“Is ISIS evil?” asks James Dawes, director of the Program in Human Rights at Macalester College in St. Paul, Minnesota, in a CNN.com op-ed. His answer: “Yes, ISIS is evil and must be stopped.”
Thus concludes today’s installment of Shortest Op-Eds Ever Written.
Just kidding. The op-ed actually runs 700 words. It’s titled “Should We Call ISIS ‘Evil’?” and Dawes argues that we shouldn’t–even though he himself does in the course of the piece.
“There is only one good reason to denounce a group as evil,” Dawes claims: “because you plan to injure them, and calling them evil makes it psychologically easier to do so.” If that is true, it would seem to apply here, at least to American public officials’ about ISIS.
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But is it even true? Martin Luther King once said: “He who passively accepts evil is as much involved in it as he who helps to perpetrate it. He who accepts evil without protesting against it is really cooperating with it.” Dr. King’s approach was not to injure his adversaries but to shame them using nonviolent resistance. It would be fatuous to suggest that such tactics would be effective against ISIS, but violence is not the only way to respond to evil.
If an intent to injure one’s adversaries is not a necessary condition to justify denouncing them as evil, it should be obvious that neither is it a sufficient one. Dawes has twisted things around so that an intent to injure is a justification. We hope it is not too controversial to assert instead that the infliction of injury requires justification, and important question is not the language one uses to denounce one’s adversaries but whether the denunciation is morally true (which, in the case of ISIS, Dawes has conceded it is).
Dawes was prompted to write this piece by a tweet from National Review’s Jonah Goldberg: “People looking to put ISIS in ‘context’ desperately avoid most obvious context. They’re evil. They do obviously evil things for evil ends.” Dawes’s piece illustrates Goldberg’s point: “The fact is, there are few things more dangerous now than allowing ourselves to think that way,” he writes:
We can say they are evil people doing evil things for evil ends. Or we can do the hard work of understanding the context that made them, so that we can create a context that unmakes them.
It’s not exactly clear who “we” are, much less whether it is within “our” capability to “create a context that unmakes them” (except perhaps by killing “enough of its fanatics,” as The Wall Street Journal suggests in an editorial Dawes scorns.
In any case, it seems to us Dawes is setting up a false dilemma: Is it really the case that describing a group as “evil people doing evil things for evil ends” precludes doing “the hard work of understanding the context that makes them?”
There is a way of putting that question to an empirical test. Last year Harvard University Press published a book called “Evil Men,” which draws “on firsthand interviews with convicted war criminals from the Second Sino-Japanese War (1937-1945),” according to the Amazon.com blurb.
That blurb describes “Evil Men” as “a searching meditation on our all-too-human capacity for inhumanity.” Someone could read the book and see whether it lives up to that description. If it does, it disproves Dawes’s contention.
Someone else will have to read the book, though. We’re not going to bother, because we’ve thus far been unimpressed with the quality of its author’s thinking. And if the book isn’t as searching a meditation as the blurb claims, that doesn’t necessarily prove Dawes is right in general, only that he has accurately described an intellectual limitation of the author of “Evil Men”–James Dawes.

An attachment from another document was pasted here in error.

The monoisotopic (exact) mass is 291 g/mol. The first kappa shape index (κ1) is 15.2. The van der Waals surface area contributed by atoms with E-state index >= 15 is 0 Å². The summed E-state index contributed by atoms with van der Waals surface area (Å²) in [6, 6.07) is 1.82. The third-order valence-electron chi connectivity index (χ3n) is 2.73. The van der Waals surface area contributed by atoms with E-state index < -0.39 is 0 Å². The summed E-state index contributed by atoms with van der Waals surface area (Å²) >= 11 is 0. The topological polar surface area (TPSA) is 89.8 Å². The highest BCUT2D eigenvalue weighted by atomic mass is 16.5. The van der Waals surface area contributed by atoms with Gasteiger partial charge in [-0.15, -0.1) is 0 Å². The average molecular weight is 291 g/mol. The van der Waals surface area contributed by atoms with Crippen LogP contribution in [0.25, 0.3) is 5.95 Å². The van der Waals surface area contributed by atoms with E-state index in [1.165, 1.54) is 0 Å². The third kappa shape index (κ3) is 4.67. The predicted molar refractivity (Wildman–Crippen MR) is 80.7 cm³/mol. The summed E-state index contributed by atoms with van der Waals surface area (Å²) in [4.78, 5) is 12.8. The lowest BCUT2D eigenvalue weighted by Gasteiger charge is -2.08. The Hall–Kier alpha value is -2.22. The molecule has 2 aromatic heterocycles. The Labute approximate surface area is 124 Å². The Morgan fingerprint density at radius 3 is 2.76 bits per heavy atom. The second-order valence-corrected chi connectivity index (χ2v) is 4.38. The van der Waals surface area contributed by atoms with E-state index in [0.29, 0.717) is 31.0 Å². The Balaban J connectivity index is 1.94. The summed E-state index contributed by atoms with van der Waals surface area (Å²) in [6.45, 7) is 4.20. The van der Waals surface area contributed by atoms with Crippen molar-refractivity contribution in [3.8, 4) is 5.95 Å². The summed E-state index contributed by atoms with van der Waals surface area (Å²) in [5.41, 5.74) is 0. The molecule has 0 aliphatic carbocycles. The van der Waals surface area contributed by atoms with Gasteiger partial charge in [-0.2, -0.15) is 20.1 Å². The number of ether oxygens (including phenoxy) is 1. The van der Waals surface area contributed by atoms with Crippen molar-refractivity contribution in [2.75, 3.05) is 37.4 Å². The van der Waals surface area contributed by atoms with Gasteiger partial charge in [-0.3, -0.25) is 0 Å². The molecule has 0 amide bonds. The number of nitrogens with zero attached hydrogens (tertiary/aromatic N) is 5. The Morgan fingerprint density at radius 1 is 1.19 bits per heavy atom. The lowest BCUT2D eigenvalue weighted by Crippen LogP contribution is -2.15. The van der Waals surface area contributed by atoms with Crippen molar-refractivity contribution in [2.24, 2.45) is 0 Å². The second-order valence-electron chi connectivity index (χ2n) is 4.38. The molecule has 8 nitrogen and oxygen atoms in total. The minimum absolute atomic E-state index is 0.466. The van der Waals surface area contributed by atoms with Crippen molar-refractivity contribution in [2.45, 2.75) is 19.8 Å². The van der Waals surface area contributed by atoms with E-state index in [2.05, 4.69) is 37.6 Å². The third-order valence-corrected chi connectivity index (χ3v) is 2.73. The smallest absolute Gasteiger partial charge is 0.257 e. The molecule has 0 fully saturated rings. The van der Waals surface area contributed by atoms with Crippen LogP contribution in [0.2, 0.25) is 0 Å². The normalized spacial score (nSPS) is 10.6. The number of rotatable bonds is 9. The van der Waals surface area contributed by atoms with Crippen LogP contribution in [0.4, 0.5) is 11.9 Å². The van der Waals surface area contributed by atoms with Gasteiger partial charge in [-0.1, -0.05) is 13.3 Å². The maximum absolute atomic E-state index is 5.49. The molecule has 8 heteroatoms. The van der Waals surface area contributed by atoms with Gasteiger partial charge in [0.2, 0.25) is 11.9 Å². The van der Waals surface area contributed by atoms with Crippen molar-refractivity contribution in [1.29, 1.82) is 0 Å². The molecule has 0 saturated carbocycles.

A somewhat more sophisticated variant of the argument appeared the next day in a New York Times op-ed by Michael Boyle, an associate professor of political science at Philadelphia’s La Salle University. He argues that ISIS’ beheading of journalist James Foley “has also led to a disturbing return of the moralistic language once used to describe Al Qaeda in the panicked days after the 9/11 attacks”:
In an eerie echo of President George W. Bush’s description of the global war on terrorism as a campaign against “evildoers,” President Obama described ISIS as a “cancer” spreading across the Middle East that had “no place in the 21st century.” Secretary of State John Kerry condemned ISIS as the face of a “savage” and “valueless evil,” while Britain’s prime minister, David Cameron, called the group “barbaric.”
It is certainly true that moral clarity is not the same thing as strategic clarity, and we agree that describing ISIS as “inexplicable” and “nihilistic” reflects strategic incomprehension. We also agree that the Obama administration, and Kerry in particular, has shown a tendency to fall back on moralistic rhetoric in an effort to compensate for deficiencies of strategic thinking. Remember that “Munich moment” this time last year?
But it the suppression of moral judgment necessary in order to reason strategically? Is it even helpful?
Since we’re using the metaphor of “clarity,” let’s consider an analogy to the real thing. When your eye focuses on an object, other things in your field of vision appear blurred. Glasses that correct for myopia (blurred distance vision) can worsen presbyopia (blurred near vision), and vice versa. But by changing glasses, even somebody who suffers from both conditions can both read a map and drive a car. Analogously, an effective statesman ought to be able to change perspectives and “see” an adversary both morally and strategically.
Incidentally, these days you can buy glasses that correct both near and distance vision. Ironically, they are called “progressives.”
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The (non-optical) “progressives” are really being tested these days. But they are doubling down, just like they did after 9/11. Apparently their thought processes is frozen. It is always 1968.